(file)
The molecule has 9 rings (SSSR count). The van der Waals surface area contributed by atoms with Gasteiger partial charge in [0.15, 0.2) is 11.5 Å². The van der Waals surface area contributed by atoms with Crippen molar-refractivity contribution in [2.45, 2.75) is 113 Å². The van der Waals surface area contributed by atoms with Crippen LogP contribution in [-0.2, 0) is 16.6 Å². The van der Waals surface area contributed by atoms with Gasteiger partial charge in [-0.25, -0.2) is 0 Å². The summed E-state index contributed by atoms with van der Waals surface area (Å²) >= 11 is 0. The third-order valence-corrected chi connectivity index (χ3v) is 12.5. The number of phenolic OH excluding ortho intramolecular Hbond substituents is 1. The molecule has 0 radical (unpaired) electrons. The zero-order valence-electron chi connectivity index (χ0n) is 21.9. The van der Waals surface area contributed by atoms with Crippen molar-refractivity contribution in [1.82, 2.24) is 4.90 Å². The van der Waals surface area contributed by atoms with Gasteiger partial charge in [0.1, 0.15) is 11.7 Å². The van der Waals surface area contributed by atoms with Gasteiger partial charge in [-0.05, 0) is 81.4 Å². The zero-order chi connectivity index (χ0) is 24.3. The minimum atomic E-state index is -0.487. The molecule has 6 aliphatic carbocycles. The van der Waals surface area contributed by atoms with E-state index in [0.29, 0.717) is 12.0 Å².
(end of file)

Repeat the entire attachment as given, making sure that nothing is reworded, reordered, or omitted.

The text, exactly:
The molecule has 9 rings (SSSR count). The van der Waals surface area contributed by atoms with Gasteiger partial charge in [0.15, 0.2) is 11.5 Å². The van der Waals surface area contributed by atoms with Crippen molar-refractivity contribution in [2.45, 2.75) is 113 Å². The van der Waals surface area contributed by atoms with Crippen LogP contribution in [-0.2, 0) is 16.6 Å². The van der Waals surface area contributed by atoms with Gasteiger partial charge in [-0.25, -0.2) is 0 Å². The summed E-state index contributed by atoms with van der Waals surface area (Å²) >= 11 is 0. The third-order valence-corrected chi connectivity index (χ3v) is 12.5. The number of phenolic OH excluding ortho intramolecular Hbond substituents is 1. The molecule has 0 radical (unpaired) electrons. The zero-order valence-electron chi connectivity index (χ0n) is 21.9. The van der Waals surface area contributed by atoms with Crippen molar-refractivity contribution in [1.82, 2.24) is 4.90 Å². The van der Waals surface area contributed by atoms with Gasteiger partial charge in [0.1, 0.15) is 11.7 Å². The van der Waals surface area contributed by atoms with Gasteiger partial charge in [-0.05, 0) is 81.4 Å². The zero-order chi connectivity index (χ0) is 24.3. The minimum atomic E-state index is -0.487. The molecule has 6 aliphatic carbocycles. The van der Waals surface area contributed by atoms with E-state index in [0.29, 0.717) is 12.0 Å².